As recently as a year ago, employers were competing fiercely to hire talent, dangling five-figure signing bonuses and offering remote work and other perks. At the same time, many companies relaxed their hiring criteria, desperate to get people through the door.

That is no longer the case.

Aline Lerner, chief executive of, a tech-recruiting marketplace, says tech companies now only want candidates who score 15% higher during technical interview rounds than candidates were expected to at the start of 2022. The company runs practice interviews that test candidates on their technical capabilities, such as writing code, as well as their problem-solving and communication abilities. One candidate trying to solve a problem using a popular programming language without explaining the step-by-step process made the mock interviewer frustrated enough to inadvertently crush a glass of water in his hand, she said. Ultimately, the two got through the interview and the interviewer gave the candidate constructive feedback. Later, listening to a recording of the conversation, Ms. Lerner says, she was amazed to hear the glass breaking—and at how calmly the interview continued afterward.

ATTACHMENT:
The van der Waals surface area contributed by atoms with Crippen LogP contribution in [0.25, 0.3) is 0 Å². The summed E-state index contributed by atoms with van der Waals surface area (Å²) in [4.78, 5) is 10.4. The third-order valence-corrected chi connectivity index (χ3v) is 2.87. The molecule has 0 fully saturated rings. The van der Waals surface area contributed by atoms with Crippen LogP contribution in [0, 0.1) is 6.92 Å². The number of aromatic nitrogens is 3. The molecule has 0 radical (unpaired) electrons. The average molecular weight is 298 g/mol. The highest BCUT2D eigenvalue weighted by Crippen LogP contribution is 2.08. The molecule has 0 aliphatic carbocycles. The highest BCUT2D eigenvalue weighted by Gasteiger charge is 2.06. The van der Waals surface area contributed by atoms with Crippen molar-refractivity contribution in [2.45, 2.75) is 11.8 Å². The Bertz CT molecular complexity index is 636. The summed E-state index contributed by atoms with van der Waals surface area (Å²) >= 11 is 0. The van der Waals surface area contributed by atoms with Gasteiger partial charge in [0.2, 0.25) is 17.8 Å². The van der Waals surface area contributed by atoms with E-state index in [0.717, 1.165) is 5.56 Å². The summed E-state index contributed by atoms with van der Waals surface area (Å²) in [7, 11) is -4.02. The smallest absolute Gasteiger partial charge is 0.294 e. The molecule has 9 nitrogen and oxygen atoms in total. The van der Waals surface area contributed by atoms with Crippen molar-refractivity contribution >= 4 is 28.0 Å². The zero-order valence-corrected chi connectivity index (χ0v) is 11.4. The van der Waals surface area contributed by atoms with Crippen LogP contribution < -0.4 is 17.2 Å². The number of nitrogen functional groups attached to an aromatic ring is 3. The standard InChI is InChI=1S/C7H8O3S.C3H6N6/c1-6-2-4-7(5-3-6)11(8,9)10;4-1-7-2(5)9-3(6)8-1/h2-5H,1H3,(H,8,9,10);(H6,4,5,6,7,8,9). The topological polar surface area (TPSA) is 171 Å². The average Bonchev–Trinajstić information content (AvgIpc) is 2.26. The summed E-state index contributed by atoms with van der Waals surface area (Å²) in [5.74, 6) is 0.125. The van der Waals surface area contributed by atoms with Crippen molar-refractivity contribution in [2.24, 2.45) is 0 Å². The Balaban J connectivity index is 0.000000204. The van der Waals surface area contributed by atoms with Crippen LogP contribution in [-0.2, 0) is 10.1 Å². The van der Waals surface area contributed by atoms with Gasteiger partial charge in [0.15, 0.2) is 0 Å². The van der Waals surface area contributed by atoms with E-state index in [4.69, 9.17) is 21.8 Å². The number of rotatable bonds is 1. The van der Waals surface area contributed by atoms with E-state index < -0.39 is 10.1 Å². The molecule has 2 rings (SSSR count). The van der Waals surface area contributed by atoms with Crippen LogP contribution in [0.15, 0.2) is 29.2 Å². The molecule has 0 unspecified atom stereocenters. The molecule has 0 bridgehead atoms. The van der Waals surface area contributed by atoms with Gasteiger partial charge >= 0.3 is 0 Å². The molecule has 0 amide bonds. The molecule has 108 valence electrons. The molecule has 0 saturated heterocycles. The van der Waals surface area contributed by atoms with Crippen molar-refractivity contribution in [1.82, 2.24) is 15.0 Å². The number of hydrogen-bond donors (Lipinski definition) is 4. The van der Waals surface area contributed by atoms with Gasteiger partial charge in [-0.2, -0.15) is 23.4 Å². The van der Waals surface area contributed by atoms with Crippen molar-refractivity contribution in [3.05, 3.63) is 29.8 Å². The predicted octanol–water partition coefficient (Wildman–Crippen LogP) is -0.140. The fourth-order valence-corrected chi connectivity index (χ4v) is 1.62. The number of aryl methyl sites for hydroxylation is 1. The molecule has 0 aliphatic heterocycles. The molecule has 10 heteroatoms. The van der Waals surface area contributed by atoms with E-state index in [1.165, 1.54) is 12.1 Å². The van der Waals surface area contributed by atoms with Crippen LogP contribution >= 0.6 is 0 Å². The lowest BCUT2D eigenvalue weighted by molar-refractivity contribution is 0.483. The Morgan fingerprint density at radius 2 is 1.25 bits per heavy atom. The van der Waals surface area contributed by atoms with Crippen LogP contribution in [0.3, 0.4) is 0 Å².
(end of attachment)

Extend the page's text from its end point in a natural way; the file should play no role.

Johnny C. Taylor Jr., chief executive officer of the Society for Human Resource Management, says he regularly hears from companies that are raising the bar on applicants, including one large technology company that recently upped its college-undergraduate GPA requirement for applicants to 3.4, after lowering it at the height of the pandemic to 3.2. Others, he says, are trying to screen more closely to ensure a good match for company culture.

“That’s a luxury that you kind of didn’t have when there were just so many openings," he said.